The 2014–15 season saw the Premiership expand to nine teams for the first time in its history. Wellington Phoenix Reserves was added to the competition to provide game time for the members of the Phoenix squad who are not playing frequently for the first team in the A-League. Restrictions were also put in place for all clubs requiring that at least 50% of match day squads are players who are eligible to play for the All Whites.[10]

After 11 full seasons, only Auckland City and Waitakere United have been crowned Premiers or Champions, with Auckland City adding their sixth premiership and sixth title in the 2014–15 season. This trend was bucked, however, in the twelfth season of the competition, as Team Wellington defeated Auckland City 4–2 after extra time in the final.[11]. The 2018-19 saw Eastern Suburbs crowned as champions for the first time, becoming the first club to win the NZFC and the New Zealand National Soccer League.

2016 expansion

In December 2015 it was announced that the league would be expanding to 10 teams for the 2016–17 season with Eastern Suburbs from Auckland, Hamilton Wanderers from Hamilton, and Tasman United from Nelson joining the league, while WaiBop United will exit the competition.[12]

Re-brandings



In September 2016, it was announced that the expanded league would be re-branded as the Stirling Sports Premiership.[13]

In March 2017, it was announced that the league would be re-branded as the ISPS Handa Premiership, due to a three-year sponsorship deal with ISPS Handa.[14]

Clubs

There are currently ten clubs from New Zealand playing in the 2017–18 ISPS Handa Premiership. Unlike most European leagues, there is no system for promotion and relegation. This system is similar to leagues in Australia and in the United States.

Current clubs

Team City, Region Stadium Joined Head Coach
Auckland City Auckland, Auckland Kiwitea Street 2004 Ramon Tribulietx
Canterbury United Christchurch, Canterbury ASB Football Park 2004 Willy Gerdsen
Eastern Suburbs Auckland, Auckland Bill McKinlay Park 2016 Danny Hay
Hamilton Wanderers Hamilton, Waikato Porritt Stadium 2016 Ricki Herbert[15]
Hawke's Bay United Napier, Hawke's Bay Bluewater Stadium 2005 Brett Angell[16]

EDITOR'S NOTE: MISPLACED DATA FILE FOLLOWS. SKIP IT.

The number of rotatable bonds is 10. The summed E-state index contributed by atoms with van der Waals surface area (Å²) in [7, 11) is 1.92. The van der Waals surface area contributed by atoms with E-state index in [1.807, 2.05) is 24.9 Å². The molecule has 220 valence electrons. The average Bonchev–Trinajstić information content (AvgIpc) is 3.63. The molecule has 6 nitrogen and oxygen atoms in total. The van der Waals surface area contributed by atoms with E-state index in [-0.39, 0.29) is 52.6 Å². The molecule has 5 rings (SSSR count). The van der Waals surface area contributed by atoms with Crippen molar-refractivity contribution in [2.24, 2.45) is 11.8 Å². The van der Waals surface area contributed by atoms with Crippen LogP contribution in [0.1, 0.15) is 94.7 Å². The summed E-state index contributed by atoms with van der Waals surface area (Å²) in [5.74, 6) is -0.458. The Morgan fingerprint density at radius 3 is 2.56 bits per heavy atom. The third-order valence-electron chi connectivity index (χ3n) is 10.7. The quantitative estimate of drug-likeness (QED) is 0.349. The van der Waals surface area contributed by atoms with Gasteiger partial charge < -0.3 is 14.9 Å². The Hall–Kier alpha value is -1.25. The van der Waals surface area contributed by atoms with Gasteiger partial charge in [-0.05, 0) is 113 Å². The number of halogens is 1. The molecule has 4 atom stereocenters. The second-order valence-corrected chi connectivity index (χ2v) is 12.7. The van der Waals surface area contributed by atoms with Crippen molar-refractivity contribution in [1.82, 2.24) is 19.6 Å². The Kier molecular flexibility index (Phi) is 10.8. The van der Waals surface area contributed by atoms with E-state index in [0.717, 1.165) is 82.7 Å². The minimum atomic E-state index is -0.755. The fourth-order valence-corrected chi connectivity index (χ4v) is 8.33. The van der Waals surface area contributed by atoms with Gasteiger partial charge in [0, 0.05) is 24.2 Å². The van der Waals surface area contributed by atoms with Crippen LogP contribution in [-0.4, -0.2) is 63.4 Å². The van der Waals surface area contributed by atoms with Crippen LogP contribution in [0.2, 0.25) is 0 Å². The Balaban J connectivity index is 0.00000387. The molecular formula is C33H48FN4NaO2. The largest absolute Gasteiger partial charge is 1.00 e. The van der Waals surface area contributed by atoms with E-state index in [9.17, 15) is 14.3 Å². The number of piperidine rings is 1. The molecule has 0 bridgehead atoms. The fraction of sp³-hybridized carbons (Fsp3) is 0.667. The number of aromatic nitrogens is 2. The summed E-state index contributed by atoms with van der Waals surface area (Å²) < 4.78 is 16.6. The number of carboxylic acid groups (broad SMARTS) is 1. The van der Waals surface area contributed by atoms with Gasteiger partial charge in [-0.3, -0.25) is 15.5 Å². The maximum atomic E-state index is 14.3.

Southern United Dunedin, Otago Forsyth Barr Stadium 2004 Paul O'Reilly[17]
Tasman United Nelson, Nelson Trafalgar Park 2016 Andy Hedge
Team Wellington Wellington, Wellington David Farrington Park 2004 José Manuel Figueira
Waitakere United Whenuapai, Auckland Fred Taylor Park 2004 Chris Milicich[18]
Wellington Phoenix Reserves Wellington, Wellington Newtown Park 2014 Paul Temple

Former clubs

Team City, Region Joined Left
YoungHeart Manawatu Palmerston North, Manawatu-Wanganui 2004 2013
Wanderers SC North Harbour, Auckland 2013 2015
WaiBOP United Cambridge, Waikato 2004 2016

Name changes

Champions and premiers

Season Regular Season Grand Final
Premiers Points Runners-up Champions Score Runners-up
2004–05 Auckland City 46 – 40 Waitakere United Auckland City 3 – 2 Waitakere United
2005–06 Auckland City 48 – 46 YoungHeart Manawatu Auckland City 3 – 3 (a.e.t.)
4 – 3 (p.s.o)
Canterbury United
2006–07 Waitakere United 47 – 45 YoungHeart Manawatu Auckland City 3 – 2 Waitakere United
2007–08 Waitakere United 51 – 50 Auckland City Waitakere United 2 – 0 Team Wellington
2008–09 Waitakere United 33 – 25 Auckland City Auckland City 2 – 1 Waitakere United
2009–10 Auckland City 31 – 29 Waitakere United Waitakere United 3 – 1 Canterbury United
2010–11 Waitakere United 36 – 30 Auckland City Waitakere United 3 – 2 Auckland City
2011–12 Auckland City 36 – 29 Canterbury United Waitakere United 4 – 1 Team Wellington
2012–13 Waitakere United 37 – 33 Auckland City Waitakere United 4 – 3 (a.e.t.) Auckland City
2013–14 Auckland City 33 – 26 Team Wellington Auckland City 1 – 0 Team Wellington